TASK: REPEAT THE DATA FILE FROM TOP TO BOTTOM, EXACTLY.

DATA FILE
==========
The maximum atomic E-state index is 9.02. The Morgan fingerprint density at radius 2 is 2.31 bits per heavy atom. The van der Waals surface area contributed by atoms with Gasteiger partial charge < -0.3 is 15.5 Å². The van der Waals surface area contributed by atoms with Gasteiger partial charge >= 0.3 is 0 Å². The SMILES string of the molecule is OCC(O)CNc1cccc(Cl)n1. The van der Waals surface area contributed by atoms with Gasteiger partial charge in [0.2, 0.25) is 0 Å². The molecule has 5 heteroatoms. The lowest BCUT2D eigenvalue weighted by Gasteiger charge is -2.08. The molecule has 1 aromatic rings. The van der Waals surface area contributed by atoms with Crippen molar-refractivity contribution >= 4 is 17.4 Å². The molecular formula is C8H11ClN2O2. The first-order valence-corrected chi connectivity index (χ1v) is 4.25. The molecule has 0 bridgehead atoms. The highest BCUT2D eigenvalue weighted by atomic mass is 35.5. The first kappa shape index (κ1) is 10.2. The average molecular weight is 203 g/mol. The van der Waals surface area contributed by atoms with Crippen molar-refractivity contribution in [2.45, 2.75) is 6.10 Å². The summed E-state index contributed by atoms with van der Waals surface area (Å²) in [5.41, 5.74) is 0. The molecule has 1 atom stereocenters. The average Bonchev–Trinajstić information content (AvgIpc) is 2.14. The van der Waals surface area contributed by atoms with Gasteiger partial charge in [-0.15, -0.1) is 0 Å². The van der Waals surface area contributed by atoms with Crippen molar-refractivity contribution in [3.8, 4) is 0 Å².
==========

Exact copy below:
The maximum atomic E-state index is 9.02. The Morgan fingerprint density at radius 2 is 2.31 bits per heavy atom. The van der Waals surface area contributed by atoms with Gasteiger partial charge < -0.3 is 15.5 Å². The van der Waals surface area contributed by atoms with Gasteiger partial charge >= 0.3 is 0 Å². The SMILES string of the molecule is OCC(O)CNc1cccc(Cl)n1. The van der Waals surface area contributed by atoms with Gasteiger partial charge in [0.2, 0.25) is 0 Å². The molecule has 5 heteroatoms. The lowest BCUT2D eigenvalue weighted by Gasteiger charge is -2.08. The molecule has 1 aromatic rings. The van der Waals surface area contributed by atoms with Crippen molar-refractivity contribution >= 4 is 17.4 Å². The molecular formula is C8H11ClN2O2. The first-order valence-corrected chi connectivity index (χ1v) is 4.25. The molecule has 0 bridgehead atoms. The highest BCUT2D eigenvalue weighted by atomic mass is 35.5. The first kappa shape index (κ1) is 10.2. The average molecular weight is 203 g/mol. The van der Waals surface area contributed by atoms with Crippen molar-refractivity contribution in [2.45, 2.75) is 6.10 Å². The summed E-state index contributed by atoms with van der Waals surface area (Å²) in [5.41, 5.74) is 0. The molecule has 1 atom stereocenters. The average Bonchev–Trinajstić information content (AvgIpc) is 2.14. The van der Waals surface area contributed by atoms with Gasteiger partial charge in [-0.15, -0.1) is 0 Å². The van der Waals surface area contributed by atoms with Crippen molar-refractivity contribution in [3.8, 4) is 0 Å².